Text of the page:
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One Health

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Disease prevention - One Health approach

Zoonotic diseases

Human and animal health are irrevocably linked. Often, infectious diseases are present in animals before they are passed into the human population. In recent years, many disease outbreaks have been the result of animal to human transmission; the West Nile virus outbreak in North America, avian flu, rabies, Middle East respiratory syndrome coronavirus (MERS-CoV), human immunodeficiency virus (HIV), severe acute respiratory syndrome (SARS), anthrax and Ebola1. The novel Covid-19 virus, a coronavirus, which spread across the world in early 2020, is another example of a zoonotic disease. Early evidence suggested that this virus was spread from its animal host (bats), to humans via an intermediate host (Malayan pangolins)2.

Farm animals, companion animals and wild animals can all be sources of disease that can be passed onto humans.

Table 1. Examples of zoonotic diseases in farm, companion, and wild animals
Species Disease in animal host Disease in human host Method of transmission from animals to humans
Cow (farm animal) Bovine spongiform encephalopathy (BSE) Creutzfeldt-Jakob disease (CJD) Consuming infected animal products
Dog (companion animal) Rabies Rabies A bite or scratch from an infected animal
Birds (wild animal) Avian flu Spanish flu Genetic material from the avian flu was transferred to human infecting virus strains (reassortment)
One Health5

Creutzfeldt-Jakob disease (CJD) is a rare, fatal neurodegenerative disease in humans. It is carried by cattle, where it causes Bovine spongiform encephalopathy (mad cow disease) and is passed to humans through contaminated animal products. Since the link between variant CJD and BSE was discovered in 1996, strict controls have proved very effective in preventing meat from infected cattle entering the food chain. Furthermore, the control measures have dramatically reduced the levels of BSE in cattle, meaning that the risk posed is extremely small.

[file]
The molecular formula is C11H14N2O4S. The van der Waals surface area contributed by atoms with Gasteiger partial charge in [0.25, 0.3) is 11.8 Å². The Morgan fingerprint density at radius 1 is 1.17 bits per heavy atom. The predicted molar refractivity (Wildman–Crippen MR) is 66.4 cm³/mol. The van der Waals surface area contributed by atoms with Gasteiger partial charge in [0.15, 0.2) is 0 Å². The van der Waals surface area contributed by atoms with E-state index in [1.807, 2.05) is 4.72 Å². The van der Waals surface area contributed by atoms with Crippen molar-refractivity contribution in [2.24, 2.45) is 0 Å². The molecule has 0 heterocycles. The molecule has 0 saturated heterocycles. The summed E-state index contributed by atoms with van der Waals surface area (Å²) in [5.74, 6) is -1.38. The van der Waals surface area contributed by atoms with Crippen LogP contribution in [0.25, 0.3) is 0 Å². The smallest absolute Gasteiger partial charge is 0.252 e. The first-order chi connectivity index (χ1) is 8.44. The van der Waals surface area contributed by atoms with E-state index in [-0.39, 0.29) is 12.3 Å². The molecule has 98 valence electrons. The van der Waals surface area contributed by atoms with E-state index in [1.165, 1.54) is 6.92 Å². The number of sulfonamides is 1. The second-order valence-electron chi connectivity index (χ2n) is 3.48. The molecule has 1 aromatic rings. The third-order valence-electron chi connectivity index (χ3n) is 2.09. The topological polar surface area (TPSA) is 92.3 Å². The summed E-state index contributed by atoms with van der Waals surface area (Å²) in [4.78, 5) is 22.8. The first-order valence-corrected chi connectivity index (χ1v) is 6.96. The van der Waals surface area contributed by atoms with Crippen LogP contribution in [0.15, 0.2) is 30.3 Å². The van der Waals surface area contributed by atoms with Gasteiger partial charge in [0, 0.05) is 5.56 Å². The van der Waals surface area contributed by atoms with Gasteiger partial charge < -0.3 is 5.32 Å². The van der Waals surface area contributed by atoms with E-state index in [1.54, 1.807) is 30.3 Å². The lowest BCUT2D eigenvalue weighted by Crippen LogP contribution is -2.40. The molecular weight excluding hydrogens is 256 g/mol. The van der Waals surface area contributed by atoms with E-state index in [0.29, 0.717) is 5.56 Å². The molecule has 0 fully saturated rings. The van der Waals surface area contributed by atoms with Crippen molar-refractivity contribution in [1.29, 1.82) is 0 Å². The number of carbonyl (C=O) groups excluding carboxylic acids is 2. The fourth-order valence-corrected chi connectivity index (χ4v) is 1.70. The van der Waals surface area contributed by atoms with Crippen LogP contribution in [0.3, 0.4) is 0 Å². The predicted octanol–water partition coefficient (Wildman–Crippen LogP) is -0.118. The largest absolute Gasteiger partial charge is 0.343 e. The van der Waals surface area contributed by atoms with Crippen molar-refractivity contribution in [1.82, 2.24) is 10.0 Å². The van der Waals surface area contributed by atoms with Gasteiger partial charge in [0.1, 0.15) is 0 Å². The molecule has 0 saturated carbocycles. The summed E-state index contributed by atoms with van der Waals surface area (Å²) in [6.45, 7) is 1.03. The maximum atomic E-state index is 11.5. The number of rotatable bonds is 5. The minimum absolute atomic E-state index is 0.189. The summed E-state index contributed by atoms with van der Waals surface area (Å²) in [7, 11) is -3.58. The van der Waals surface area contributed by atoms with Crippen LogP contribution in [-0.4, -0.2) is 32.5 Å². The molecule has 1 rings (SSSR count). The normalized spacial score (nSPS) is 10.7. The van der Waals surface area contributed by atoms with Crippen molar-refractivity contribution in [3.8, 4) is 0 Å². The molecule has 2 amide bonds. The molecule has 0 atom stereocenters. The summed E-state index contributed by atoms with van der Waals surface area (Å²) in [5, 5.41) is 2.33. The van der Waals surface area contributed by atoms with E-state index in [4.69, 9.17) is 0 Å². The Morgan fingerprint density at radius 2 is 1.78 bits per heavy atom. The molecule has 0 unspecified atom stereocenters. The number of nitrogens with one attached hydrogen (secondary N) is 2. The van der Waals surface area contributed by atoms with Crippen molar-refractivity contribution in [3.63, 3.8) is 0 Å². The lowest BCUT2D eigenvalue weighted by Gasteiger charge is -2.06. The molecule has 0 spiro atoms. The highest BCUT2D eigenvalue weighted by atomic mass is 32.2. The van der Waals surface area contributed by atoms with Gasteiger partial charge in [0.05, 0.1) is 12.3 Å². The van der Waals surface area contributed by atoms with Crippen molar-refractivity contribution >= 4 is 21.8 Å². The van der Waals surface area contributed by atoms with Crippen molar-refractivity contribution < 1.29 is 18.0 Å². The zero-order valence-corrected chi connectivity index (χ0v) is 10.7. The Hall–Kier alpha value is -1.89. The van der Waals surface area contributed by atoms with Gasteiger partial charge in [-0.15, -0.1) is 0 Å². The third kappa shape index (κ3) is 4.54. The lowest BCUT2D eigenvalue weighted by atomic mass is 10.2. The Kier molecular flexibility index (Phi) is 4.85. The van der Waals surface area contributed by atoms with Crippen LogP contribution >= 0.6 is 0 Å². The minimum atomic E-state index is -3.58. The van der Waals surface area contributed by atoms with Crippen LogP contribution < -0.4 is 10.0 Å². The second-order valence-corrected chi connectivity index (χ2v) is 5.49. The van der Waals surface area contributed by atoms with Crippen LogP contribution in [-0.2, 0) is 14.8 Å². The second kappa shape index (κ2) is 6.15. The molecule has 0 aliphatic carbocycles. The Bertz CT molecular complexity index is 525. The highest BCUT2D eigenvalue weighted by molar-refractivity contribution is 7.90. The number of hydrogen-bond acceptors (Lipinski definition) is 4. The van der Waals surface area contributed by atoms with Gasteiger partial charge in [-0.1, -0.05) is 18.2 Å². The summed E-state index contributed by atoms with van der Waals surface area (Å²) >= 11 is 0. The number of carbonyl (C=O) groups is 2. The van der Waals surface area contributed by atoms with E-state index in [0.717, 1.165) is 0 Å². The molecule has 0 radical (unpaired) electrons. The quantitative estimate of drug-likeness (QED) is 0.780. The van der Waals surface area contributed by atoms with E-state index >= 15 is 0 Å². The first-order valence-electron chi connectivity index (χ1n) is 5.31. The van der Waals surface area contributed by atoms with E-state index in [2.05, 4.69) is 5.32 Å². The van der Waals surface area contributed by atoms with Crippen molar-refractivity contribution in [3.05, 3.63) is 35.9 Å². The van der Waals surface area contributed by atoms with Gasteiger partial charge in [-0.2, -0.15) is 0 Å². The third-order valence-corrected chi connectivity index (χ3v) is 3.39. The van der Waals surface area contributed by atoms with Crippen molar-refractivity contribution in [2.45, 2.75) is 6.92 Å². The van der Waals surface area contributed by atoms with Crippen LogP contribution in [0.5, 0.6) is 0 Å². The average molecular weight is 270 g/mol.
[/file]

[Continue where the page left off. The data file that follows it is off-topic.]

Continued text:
Rabies kills thousands of people a year, mostly in Asia and Africa, and infections often occur from an infected dog bite. Vaccination of dogs to prevent rabies from infecting them also has a hugely positive affect on human health, eliminating the risk that rabies infected dogs pose to human health.

The 1918 influenza pandemic, which resulted in the deaths of an estimated 50 million people, is thought to have originated in birds before changes to the virus allowed it to infect humans3.

It is important that public health authorities, food safety authorities, doctors, vets and farmers, collaborate together to prevent the spread of diseases from animals to humans taking a true ‘One Health’ approach.

Preventing diseases in animals

There are many preventative measures that farmers and pet owners take to prevent disease, vaccinationbiosecurity, good animal husbandry and good nutrition4.

Biosecurity refers to measures that are designed to protect against the spread of diseases, such as fencing around cattle fields to prevent their interaction with wild animals.

Vaccines contain a dead or altered form of the pathogen, incapable of causing disease. This introduces the body’s immune system to a particular disease antigen. An antigen is a protein on the surface of a microorganism, which can stimulate a response by the immune system. The body learns how to recognise the antigen, respond effectively to fight off the infection, and prevent the microorganism from causing damage in the future.

Vaccines initiate a response from the primary immune system, which produces antibodies against the antigen. This allows the secondary immune system to spring into action more quickly if the animal comes into contact with the pathogen a second time, preventing infection. Learn about the activity of vaccines here. More about vaccines, animals and disease prevention can be found on the following page.


  1. The Atlantic (2014), ‘How Veterinarians Prevent Animals From Spreading Diseases to Humans’ Link to source.
  2. MacKenzie, J. S. & Smith, D. W. COVID-19: A novel zoonotic disease caused by a coronavirus from China: What we know and what we don’t. Microbiol. Aust.41, 45–50 (2020).
  3. Centers for Disease Control and Prevention, ‘1918 Pandemic (H1N1 virus)’ Link to source.
  4. AnimalhealthEurope, ‘Preventing disease’ Link to source.